“This illness is to fatigue what a nuclear bomb is to a match. It’s an absurd mischaracterization.” Laura Hillenbrand, author of Seabiscuit and ME sufferer.
Patients with myalgic encephalomyelitis (ME) are terribly ill with a neuroimmune disease that robs them of their lives and leaves many suffering for decades.
Yet today, the disease is characterized as “fatigue” and patients with ME are lumped together with patients with depression and deconditioning. This has stalled ME research, confused doctors, and hurt patients.
On May 12th, 9 ME patient organizations and 26 advocates sent a joint letter to the Department of Health and Human Services (DHHS) calling on them to stop using the term “chronic fatigue syndrome” with its vague case definitions and start using the Canadian Consensus Criteria, which requires the hallmark symptom of post-exertional malaise seen in ME.
If you do one thing this month, join us and sign this petition to DHHS to change the definition - and the name!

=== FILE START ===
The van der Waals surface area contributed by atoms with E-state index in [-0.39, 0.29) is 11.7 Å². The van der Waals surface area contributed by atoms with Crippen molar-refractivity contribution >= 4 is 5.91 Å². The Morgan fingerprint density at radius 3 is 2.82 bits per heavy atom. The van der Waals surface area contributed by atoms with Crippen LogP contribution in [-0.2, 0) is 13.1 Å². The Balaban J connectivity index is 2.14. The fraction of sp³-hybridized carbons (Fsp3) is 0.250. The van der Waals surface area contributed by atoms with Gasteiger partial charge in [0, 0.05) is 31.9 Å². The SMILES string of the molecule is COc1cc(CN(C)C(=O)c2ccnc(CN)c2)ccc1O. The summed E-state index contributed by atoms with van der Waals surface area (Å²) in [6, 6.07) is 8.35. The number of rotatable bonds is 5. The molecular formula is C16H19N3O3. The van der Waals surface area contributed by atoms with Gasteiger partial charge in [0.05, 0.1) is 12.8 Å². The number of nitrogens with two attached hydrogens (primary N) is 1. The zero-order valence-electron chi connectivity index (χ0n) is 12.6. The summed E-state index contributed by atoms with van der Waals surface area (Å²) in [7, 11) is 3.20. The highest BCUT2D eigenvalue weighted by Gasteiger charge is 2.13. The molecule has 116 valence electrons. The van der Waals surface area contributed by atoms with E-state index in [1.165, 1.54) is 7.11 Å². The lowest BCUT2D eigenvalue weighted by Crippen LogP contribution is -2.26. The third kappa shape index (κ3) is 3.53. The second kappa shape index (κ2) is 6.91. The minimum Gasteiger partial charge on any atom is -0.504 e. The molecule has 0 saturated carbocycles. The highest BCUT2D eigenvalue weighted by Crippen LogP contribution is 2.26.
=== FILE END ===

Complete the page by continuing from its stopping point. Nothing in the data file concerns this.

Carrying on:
If we get 25,000 signatures in 30 days, we will try to take it to the White House. The current threshold for the White House is 100,000, not 25,000 as originally stated.
Note: This petition has been created to respond to requests from ME patients to add their names to the May 12 joint letter to DHHS. The signatures will be collected and delivered at one time.
Secretary Sebelius, Dr. Koh, Dr. Frieden and Dr. Collins,
For decades, ME patients have borne the brunt of the failure to correct the flaws with how “CFS” has been defined. Patients and their families can not accept this situation any longer.
I join others in calling on DHHS to stop using the term “chronic fatigue syndrome” and the vague “CFS” definitions and start using the Canadian Consensus Criteria.